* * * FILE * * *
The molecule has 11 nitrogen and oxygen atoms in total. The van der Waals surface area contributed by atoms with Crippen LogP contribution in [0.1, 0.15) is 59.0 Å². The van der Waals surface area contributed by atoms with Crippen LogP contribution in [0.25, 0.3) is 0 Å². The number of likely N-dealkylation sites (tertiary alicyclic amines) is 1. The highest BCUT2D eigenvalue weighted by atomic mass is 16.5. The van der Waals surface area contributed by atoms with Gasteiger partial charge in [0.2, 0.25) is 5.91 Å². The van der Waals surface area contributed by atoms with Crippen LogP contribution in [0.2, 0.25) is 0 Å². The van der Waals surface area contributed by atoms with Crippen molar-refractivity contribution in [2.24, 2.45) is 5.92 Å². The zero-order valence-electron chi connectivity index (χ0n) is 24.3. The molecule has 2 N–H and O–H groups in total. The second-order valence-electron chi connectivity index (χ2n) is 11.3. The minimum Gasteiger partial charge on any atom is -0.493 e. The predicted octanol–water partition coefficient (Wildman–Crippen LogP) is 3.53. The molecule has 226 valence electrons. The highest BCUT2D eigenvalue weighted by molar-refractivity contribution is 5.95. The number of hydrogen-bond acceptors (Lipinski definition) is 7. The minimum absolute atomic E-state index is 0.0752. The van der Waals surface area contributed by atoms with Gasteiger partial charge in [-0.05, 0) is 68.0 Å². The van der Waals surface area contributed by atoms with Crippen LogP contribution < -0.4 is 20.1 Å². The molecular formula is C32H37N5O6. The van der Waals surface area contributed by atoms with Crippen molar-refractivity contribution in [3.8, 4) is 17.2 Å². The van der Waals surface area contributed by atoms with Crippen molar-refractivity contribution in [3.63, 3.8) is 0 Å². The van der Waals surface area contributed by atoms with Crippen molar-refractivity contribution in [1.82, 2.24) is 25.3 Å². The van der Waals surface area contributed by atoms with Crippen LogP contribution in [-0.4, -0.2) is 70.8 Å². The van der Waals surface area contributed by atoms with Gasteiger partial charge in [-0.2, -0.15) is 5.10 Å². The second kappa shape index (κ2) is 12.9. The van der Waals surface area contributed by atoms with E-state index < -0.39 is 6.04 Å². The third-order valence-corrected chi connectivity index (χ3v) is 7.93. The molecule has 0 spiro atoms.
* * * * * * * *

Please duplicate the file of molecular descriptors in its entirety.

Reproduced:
The molecule has 11 nitrogen and oxygen atoms in total. The van der Waals surface area contributed by atoms with Crippen LogP contribution in [0.1, 0.15) is 59.0 Å². The van der Waals surface area contributed by atoms with Crippen LogP contribution in [0.25, 0.3) is 0 Å². The number of likely N-dealkylation sites (tertiary alicyclic amines) is 1. The highest BCUT2D eigenvalue weighted by atomic mass is 16.5. The van der Waals surface area contributed by atoms with Gasteiger partial charge in [0.2, 0.25) is 5.91 Å². The van der Waals surface area contributed by atoms with Crippen LogP contribution in [0.2, 0.25) is 0 Å². The van der Waals surface area contributed by atoms with Crippen molar-refractivity contribution in [2.24, 2.45) is 5.92 Å². The zero-order valence-electron chi connectivity index (χ0n) is 24.3. The molecule has 2 N–H and O–H groups in total. The second-order valence-electron chi connectivity index (χ2n) is 11.3. The minimum Gasteiger partial charge on any atom is -0.493 e. The predicted octanol–water partition coefficient (Wildman–Crippen LogP) is 3.53. The molecule has 226 valence electrons. The highest BCUT2D eigenvalue weighted by molar-refractivity contribution is 5.95. The number of hydrogen-bond acceptors (Lipinski definition) is 7. The minimum absolute atomic E-state index is 0.0752. The van der Waals surface area contributed by atoms with Gasteiger partial charge in [-0.05, 0) is 68.0 Å². The van der Waals surface area contributed by atoms with Crippen LogP contribution < -0.4 is 20.1 Å². The molecular formula is C32H37N5O6. The van der Waals surface area contributed by atoms with Crippen molar-refractivity contribution in [3.8, 4) is 17.2 Å². The van der Waals surface area contributed by atoms with Crippen molar-refractivity contribution in [3.63, 3.8) is 0 Å². The van der Waals surface area contributed by atoms with Crippen molar-refractivity contribution in [1.82, 2.24) is 25.3 Å². The van der Waals surface area contributed by atoms with Crippen LogP contribution in [-0.4, -0.2) is 70.8 Å². The van der Waals surface area contributed by atoms with Gasteiger partial charge in [-0.2, -0.15) is 5.10 Å². The second kappa shape index (κ2) is 12.9. The van der Waals surface area contributed by atoms with E-state index < -0.39 is 6.04 Å². The third-order valence-corrected chi connectivity index (χ3v) is 7.93. The molecule has 0 spiro atoms.